Prognosis of women with pelvic pain during pregnancy: A long-term follow-up study
Study design. A follow-up study of women with pelvic pain during pregnancy. Objectives. To evaluate prognostic factors for pelvic pain. Methods. Out of a cohort of 870 pelvic pain patients, 598 women, who delivered less than 42 months prior to the follow-up measurement, were selected for follow-up. Results. Data of 430 women were available for analysis with a mean follow-up duration of 18 months postpartum. Forty-three women still experienced moderate or severe pain and were seriously hindered in more than one activity. At intake symptomatic women experienced a higher overall severity of complaints, more walking deficiencies, and mentioned prepregnancy back pain more often and reported labor lasting longer than 18 h 2.5 times more often than asymptomatic women. Explained variance of these factors is small. Conclusions. Mean 18 months postpartum a small group had moderate or severe pain. Prepregnancy back pain, severity of complaints, and number of walking deficiencies at primary referral as well as duration of labor showed a significant relation with symptoms.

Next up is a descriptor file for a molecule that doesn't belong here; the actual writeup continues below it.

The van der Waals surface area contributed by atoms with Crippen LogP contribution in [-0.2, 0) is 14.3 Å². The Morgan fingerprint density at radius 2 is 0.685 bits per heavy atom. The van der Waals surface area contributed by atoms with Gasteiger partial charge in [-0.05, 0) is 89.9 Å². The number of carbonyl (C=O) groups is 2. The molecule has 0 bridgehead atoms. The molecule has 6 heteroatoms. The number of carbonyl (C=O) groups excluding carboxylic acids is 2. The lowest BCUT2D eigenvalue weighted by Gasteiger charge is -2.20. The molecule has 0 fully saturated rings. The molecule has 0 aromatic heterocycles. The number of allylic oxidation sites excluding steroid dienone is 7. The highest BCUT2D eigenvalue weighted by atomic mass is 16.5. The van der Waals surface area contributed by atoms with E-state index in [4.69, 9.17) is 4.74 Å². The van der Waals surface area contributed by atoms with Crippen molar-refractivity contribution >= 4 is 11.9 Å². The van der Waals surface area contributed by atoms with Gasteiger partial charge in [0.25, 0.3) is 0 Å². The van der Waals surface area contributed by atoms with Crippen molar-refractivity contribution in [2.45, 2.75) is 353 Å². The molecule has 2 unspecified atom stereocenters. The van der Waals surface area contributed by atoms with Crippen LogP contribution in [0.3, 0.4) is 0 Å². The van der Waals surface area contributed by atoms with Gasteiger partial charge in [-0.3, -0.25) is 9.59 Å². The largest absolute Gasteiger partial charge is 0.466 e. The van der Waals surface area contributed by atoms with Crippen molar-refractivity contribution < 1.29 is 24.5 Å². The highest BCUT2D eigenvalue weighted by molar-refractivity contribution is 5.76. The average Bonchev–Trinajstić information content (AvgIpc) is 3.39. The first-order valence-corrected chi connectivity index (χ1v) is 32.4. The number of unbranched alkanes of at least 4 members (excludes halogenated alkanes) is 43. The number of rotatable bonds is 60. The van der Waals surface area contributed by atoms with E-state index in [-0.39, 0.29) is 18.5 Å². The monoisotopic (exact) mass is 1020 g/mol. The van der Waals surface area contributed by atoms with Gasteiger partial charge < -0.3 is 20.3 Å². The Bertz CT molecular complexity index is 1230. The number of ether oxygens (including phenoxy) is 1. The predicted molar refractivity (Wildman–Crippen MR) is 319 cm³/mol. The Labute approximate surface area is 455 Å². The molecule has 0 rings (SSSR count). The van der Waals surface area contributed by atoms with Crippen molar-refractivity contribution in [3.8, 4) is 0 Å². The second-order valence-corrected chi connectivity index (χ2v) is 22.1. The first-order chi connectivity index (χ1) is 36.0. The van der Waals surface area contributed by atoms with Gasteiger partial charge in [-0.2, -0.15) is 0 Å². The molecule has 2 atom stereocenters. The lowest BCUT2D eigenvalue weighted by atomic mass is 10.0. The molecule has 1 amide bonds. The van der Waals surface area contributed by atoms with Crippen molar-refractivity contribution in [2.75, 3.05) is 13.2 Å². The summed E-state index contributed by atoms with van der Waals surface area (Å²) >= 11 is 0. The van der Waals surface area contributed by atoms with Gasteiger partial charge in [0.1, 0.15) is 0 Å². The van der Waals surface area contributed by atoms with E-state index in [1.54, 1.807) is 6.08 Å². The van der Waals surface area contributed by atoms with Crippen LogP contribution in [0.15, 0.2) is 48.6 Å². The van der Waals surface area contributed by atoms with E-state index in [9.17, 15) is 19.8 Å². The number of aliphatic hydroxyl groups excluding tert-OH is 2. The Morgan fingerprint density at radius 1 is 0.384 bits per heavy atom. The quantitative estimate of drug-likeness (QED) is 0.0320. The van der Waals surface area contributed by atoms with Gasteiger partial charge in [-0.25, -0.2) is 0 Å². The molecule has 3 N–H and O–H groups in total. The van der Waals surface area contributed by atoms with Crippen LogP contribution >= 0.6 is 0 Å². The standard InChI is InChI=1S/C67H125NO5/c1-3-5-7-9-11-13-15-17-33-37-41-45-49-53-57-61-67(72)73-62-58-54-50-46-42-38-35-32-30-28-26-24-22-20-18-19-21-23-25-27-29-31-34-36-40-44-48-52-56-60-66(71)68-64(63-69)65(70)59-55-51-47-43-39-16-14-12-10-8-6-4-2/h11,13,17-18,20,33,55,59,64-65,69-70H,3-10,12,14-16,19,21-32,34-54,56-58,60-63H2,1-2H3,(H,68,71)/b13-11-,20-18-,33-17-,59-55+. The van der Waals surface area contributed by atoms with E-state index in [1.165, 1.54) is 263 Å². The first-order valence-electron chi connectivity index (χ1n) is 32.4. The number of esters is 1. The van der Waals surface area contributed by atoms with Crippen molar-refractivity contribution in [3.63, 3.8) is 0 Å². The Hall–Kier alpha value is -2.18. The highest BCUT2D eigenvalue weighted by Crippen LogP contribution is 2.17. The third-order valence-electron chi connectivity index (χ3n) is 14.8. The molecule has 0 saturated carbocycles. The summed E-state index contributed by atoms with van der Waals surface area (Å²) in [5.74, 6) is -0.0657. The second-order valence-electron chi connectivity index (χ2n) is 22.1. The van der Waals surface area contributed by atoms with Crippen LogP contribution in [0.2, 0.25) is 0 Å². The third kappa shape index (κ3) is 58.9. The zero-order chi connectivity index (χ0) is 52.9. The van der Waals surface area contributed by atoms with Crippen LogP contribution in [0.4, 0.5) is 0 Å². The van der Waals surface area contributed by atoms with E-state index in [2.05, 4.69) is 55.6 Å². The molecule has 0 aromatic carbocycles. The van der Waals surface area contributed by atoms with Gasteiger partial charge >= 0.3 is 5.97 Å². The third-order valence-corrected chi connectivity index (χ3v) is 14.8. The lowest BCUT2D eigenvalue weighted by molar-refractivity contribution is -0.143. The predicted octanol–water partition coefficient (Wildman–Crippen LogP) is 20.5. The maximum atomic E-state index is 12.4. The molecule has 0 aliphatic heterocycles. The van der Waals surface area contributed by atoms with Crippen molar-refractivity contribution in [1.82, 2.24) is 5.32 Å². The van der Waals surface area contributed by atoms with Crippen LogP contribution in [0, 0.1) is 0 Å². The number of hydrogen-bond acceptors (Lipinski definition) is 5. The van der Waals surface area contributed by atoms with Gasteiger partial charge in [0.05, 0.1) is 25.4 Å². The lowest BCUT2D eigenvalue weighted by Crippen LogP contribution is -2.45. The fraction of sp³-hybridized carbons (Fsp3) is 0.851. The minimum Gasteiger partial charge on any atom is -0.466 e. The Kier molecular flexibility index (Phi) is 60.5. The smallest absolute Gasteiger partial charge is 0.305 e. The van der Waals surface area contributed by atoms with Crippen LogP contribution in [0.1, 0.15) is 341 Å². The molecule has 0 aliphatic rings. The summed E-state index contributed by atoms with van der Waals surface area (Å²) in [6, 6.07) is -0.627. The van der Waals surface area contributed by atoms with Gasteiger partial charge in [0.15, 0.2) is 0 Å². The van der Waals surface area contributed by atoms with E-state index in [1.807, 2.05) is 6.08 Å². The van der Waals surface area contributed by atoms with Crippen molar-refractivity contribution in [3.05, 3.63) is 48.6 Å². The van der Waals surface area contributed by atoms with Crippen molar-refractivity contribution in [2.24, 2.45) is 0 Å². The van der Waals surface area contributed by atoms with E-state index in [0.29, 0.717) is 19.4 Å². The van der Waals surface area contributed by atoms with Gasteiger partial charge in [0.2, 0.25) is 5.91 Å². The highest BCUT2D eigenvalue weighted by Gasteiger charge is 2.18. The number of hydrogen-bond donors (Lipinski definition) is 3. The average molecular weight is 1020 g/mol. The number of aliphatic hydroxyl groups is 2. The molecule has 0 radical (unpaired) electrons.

|Keywords||Back pain, Pelvic pain, Pregnancy, Prognostic factors|
|Persistent URL||dx.doi.org/10.1080/00016340600626982, hdl.handle.net/1765/60509|
|Journal||Acta Obstetricia et Gynecologica Scandinavica|
Röst, C, Jacqueline, J, Kaiser, A, Verhagen, A.P, & Koes, B.W. (2006). Prognosis of women with pelvic pain during pregnancy: A long-term follow-up study. Acta Obstetricia et Gynecologica Scandinavica, 85(7), 771–777. doi:10.1080/00016340600626982